The ghost of the buccaneer Renato Beluche in Madame John's Legacy (now a museum that featured in the movie Interview with the Vampire), New Orleans; unexplained phenomena at the Old State Penitentiary in Baton Rouge; the table set for the ghost of Pierre Antoine Lepardi Jourdan, a former owner of the property, in Muriel's Jackson Square Restaurant, New Orleans; the many ghosts that haunt the road leading to the Laurel Valley Village Plantation, Thibodaux; hauntings of the Rosedown Plantation in St Francisville; the spirit of Emile Commander haunting his Commander's Palace restaurant, serving Creole dishes since 1880 (remember to walk around the very haunted Lafayette Cemetery No 1 across the road); the apparition of a Capuchin monk seen on Pirate Alley (Pirates Alley) in New Orleans; the vampires that slept, by day, in caskets on the third floor of the Old Ursuline Convent (now a museum), before their nightly predations upon the residents of the French Quarter of New Orleans; phantoms seen at the windows of the Southdown Plantation, Houma; ghostly parties, as well as a bath that fills without human assistance, in The Lookout Inn, New Orleans; the hands-on but friendly ghost of a woman on the ninth floor, and the spectre of blues pianist Isidore "Tuts" Washington in the bar, at The Pontchartrain Hotel in New Orleans; phantoms of an angry slave and a weeping woman at the Myrtles Plantation in St Francisville; phantom gunshots heard near Arcadia, where Bonnie and Clyde were shot dead; the ghost of a Confederate soldier in the former slaves' quarters, as well as other supernatural phenomena, in the Hotel St Pierre French Quarter in New Orleans; the many ghosts of Le Petit Theatre du Vieux Carre in New Orleans; and the woman in white who haunts the Ardoyne Plantation, Schriever, are more weird folklore associated with Louisiana.
The ghost of a sergeant seen in Fort Pike, New Orleans; the phantom Civil War coachman who still haunts the drive of the Nottoway Plantation, White Castle, where he was killed while helping passengers to safety during an engagement between the opposing forces; paranormal phenomena at the Quality Inn & Suites Maison St Charles in New Orleans; the belief that if a Voodoo offering is made at her tomb in St Louis Cemetery No 1, New Orleans, the spirit of Marie Laveau will grant a wish; invisible ghosts in the Spanish Moon (its website describes itself as a student music dive) in Baton Rouge; a mischievious young man who appears at the windows on any floor, a lost teenager and a middle-aged couple, among the ghosts of the historic Le Pavillon Hotel in New Orleans; the ghosts of a lady called Diane and a servant called Gerald in the W New Orleans - French Quarter hotel (formerly the Hotel de la Poste), New Orleans; the traditional hitchhiking phantom that haunts the Bayou Sale road in Dulac; how ghostly Confederate soldiers retune radios to country music stations at the Audubon Cottages of Dauphine Street in New Orleans; the ghosts of Antoine Alciatore and others haunting the historic Antoine's Restaurant, which has served Creole cuisine in New Orleans since 1840; the phantom little girl in a blue dress that haunts the mansion of the Houmas House Plantation, Donaldsonville; ghosts of a man and a woman in the mansion of the Oak Alley Plantation (the woman also rides outside) at Vacherie; the ghosts of former owners haunting the Destrehan Plantation, Destrehan, where construction of the mansion began in the eighteenth century; the house on Ursulines Avenue, New Orleans, where a butcher made sausages from human meat; the paradise of the Native American Chatas people that existed (perhaps it still does) beneath the waters of Bayou Lacombe; the spectral Madame said to haunt the bar of the Prince Conti Hotel in New Orleans; at least a dozen spirits haunting the historic Hotel Monteleone in New Orleans, where the elevator may stop at the wrong floor (floor 14 is actually the 13th, by the way) and open to reveal spectral children; and ghostly cows at the Oak Manor Cow Graveyard, Houma, are yet more strange folktales of Louisiana.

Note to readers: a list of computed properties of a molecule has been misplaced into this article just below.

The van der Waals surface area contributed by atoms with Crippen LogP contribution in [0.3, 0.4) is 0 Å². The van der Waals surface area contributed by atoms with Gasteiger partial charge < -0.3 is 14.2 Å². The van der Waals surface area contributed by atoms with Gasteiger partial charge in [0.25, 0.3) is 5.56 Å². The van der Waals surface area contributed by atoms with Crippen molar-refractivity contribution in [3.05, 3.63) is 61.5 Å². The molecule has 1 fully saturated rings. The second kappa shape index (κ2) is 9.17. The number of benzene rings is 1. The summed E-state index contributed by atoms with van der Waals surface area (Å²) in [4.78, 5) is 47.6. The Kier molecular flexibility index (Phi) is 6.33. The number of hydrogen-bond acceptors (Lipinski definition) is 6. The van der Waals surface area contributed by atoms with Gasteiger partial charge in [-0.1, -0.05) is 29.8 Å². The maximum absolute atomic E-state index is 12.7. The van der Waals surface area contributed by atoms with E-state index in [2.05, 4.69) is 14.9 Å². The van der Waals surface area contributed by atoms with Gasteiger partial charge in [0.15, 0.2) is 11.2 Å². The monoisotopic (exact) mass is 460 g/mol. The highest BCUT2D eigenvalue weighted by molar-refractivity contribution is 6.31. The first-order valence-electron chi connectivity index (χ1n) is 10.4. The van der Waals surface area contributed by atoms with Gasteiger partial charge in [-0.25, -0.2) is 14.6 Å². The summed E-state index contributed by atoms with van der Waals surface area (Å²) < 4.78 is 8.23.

Almost everyone wants to travel in the USA. It is well-known that in Europe you should see London, Paris, Rome, Naples, Florence, Venice and Athens but in the USA you should see Santa Fe, San Diego, Savannah, Houston, Juneau, Detroit, Anchorage, Sacramento, Salt Lake City, New Orleans, Fairbanks, Minneapolis, Philadelphia, Albuquerque, Fort Lauderdale, New York, Corpus Christi, Honolulu, Kansas City, Boston, Washington DC, Skagway, San Francisco, Phoenix, Seattle, Atlantic City, Las Vegas, Miami, Indianapolis, Dallas, Atlanta, Lake Tahoe, Los Angeles, St Louis, Sitka and Chicago. Then perhaps you can say that you are familiar with the United States of America. Bryce Canyon, Marvellous scenery and sea life in Kenai Fjords National Park, Glacier Bay National Park, Native American nations such as the Navajo and the Hopi, the Disney resorts, the Appalachians, the wild west town of Tombstone, the Florida Keys, the beach at Waikiki in Hawaii, Yosemite National Park, Hawaiian volcanoes such as Mauna Loa, the Arctic wilderness of Alaska, Mount Rainier National Park, the California coastline, the Adirondacks, Niagara Falls, the Ozarks, rodeos, Mount Rushmore, the Okefenokee Swamp, the Everglades, Yellowstone National Park, the Grand Canyon, Mount McKinley and fabulous wildlife in Denali National Park, the plantations and bayous of the Mississippi Delta and Route 66 are other places, sights or events that can justify your claim to know America. Travel safely and happily.